Autonomic Nervous System, Cardiovascular System, and Cognitive Function Response in Selected Parameters to Normobaric Hyperoxia Exposure in Healthy Subjects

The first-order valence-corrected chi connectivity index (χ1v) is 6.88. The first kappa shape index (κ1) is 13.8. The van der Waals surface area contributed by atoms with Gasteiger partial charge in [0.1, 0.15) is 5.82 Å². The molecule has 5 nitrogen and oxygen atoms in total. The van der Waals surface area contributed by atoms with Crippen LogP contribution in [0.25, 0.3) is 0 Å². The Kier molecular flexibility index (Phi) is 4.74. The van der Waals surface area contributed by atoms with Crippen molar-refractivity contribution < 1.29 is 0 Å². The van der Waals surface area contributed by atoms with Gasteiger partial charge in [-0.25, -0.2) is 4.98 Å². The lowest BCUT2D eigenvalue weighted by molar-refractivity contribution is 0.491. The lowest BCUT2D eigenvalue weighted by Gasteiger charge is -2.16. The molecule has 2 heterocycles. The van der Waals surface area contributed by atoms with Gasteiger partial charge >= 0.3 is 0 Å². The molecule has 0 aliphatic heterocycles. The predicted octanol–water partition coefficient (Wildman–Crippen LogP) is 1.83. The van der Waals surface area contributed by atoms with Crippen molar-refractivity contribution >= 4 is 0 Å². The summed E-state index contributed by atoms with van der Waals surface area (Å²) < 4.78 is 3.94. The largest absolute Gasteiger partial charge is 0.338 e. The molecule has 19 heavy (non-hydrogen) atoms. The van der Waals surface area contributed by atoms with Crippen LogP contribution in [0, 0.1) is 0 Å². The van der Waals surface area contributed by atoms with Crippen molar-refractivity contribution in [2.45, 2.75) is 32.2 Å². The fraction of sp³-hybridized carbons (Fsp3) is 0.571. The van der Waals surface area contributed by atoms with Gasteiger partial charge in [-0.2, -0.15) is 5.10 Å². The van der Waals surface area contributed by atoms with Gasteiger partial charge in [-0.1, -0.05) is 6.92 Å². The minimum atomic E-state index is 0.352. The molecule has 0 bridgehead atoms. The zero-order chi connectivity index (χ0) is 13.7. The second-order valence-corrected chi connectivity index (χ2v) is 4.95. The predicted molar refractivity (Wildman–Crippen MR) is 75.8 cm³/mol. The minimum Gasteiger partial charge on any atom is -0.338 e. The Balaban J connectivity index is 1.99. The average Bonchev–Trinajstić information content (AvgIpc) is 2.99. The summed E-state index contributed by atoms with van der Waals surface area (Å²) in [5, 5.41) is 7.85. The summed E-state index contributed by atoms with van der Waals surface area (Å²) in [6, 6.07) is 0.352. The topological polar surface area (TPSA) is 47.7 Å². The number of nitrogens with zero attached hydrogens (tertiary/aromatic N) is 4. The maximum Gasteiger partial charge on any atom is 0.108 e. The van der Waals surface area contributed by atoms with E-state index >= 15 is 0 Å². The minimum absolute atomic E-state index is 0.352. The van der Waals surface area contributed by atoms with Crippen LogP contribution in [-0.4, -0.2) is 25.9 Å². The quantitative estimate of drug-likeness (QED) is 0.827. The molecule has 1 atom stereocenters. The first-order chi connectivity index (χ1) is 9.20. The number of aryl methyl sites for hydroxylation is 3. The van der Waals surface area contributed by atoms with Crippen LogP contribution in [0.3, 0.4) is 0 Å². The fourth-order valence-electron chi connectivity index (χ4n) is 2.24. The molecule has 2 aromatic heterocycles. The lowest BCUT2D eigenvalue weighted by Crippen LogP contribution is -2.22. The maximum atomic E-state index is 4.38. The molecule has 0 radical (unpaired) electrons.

Molecular oxygen, O2, takes part in energy generation by mitochondrial respiration. An increase of oxygen partial pressure, pO2 in inhaled air is potentially an effective therapeutic option in certain neurological disorders and improvement of physical capacity in amateur and professional athletes. Normobaric hyperoxia in experimental research applied in the treatment of patients with acute brain infarction may prevent tissue necrosis from ischaemia and partially prevent its consequences. Normobaric hyperoxia improves cerebral blood flow and oxygenation, by which it favours mitigation of adverse effects from neurodegenerative disorders. The assumptions for the therapeutic effects of normobaric hyperoxia are partially related to hyperbaric oxygen therapy; however, the clinical aspect of hyperbaric oxygen therapy is definitely different from normobaric hyperoxia. Hyperbaric oxygen therapy has been used for nearly a century in treatment of multiple severe, often life-threatening morbidities, usually under intense therapeutic regimes or in personalised therapy programs.